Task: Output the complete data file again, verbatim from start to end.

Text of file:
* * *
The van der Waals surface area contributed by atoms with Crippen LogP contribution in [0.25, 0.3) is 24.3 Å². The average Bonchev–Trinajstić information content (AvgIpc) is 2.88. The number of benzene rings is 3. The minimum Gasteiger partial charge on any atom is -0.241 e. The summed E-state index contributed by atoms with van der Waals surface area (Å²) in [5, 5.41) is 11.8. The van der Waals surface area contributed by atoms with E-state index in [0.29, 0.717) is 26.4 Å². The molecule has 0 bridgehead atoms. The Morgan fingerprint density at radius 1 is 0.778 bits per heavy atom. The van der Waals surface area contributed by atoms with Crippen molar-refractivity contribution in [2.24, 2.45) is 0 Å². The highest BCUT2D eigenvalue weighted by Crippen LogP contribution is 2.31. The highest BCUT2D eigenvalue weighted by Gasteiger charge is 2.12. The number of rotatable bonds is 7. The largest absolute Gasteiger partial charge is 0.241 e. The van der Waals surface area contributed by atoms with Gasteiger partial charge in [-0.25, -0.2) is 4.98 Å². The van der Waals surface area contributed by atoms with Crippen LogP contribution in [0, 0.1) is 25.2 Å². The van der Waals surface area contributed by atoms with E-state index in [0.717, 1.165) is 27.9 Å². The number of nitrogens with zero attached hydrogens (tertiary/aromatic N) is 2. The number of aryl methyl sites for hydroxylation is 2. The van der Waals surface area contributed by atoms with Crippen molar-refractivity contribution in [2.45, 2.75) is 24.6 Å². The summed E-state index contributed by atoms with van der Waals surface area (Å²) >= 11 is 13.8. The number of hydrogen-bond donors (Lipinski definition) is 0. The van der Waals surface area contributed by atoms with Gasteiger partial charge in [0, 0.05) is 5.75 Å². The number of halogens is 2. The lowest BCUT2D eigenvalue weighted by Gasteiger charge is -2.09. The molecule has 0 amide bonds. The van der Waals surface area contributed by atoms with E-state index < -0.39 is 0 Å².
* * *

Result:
The van der Waals surface area contributed by atoms with Crippen LogP contribution in [0.25, 0.3) is 24.3 Å². The average Bonchev–Trinajstić information content (AvgIpc) is 2.88. The number of benzene rings is 3. The minimum Gasteiger partial charge on any atom is -0.241 e. The summed E-state index contributed by atoms with van der Waals surface area (Å²) in [5, 5.41) is 11.8. The van der Waals surface area contributed by atoms with E-state index in [0.29, 0.717) is 26.4 Å². The molecule has 0 bridgehead atoms. The Morgan fingerprint density at radius 1 is 0.778 bits per heavy atom. The van der Waals surface area contributed by atoms with Crippen molar-refractivity contribution in [2.24, 2.45) is 0 Å². The highest BCUT2D eigenvalue weighted by Crippen LogP contribution is 2.31. The highest BCUT2D eigenvalue weighted by Gasteiger charge is 2.12. The number of rotatable bonds is 7. The largest absolute Gasteiger partial charge is 0.241 e. The van der Waals surface area contributed by atoms with Gasteiger partial charge in [-0.25, -0.2) is 4.98 Å². The van der Waals surface area contributed by atoms with Crippen LogP contribution in [0, 0.1) is 25.2 Å². The van der Waals surface area contributed by atoms with E-state index in [0.717, 1.165) is 27.9 Å². The number of nitrogens with zero attached hydrogens (tertiary/aromatic N) is 2. The number of aryl methyl sites for hydroxylation is 2. The van der Waals surface area contributed by atoms with Crippen molar-refractivity contribution in [2.45, 2.75) is 24.6 Å². The summed E-state index contributed by atoms with van der Waals surface area (Å²) >= 11 is 13.8. The number of hydrogen-bond donors (Lipinski definition) is 0. The van der Waals surface area contributed by atoms with Gasteiger partial charge in [0, 0.05) is 5.75 Å². The number of halogens is 2. The lowest BCUT2D eigenvalue weighted by Gasteiger charge is -2.09. The molecule has 0 amide bonds. The van der Waals surface area contributed by atoms with E-state index < -0.39 is 0 Å².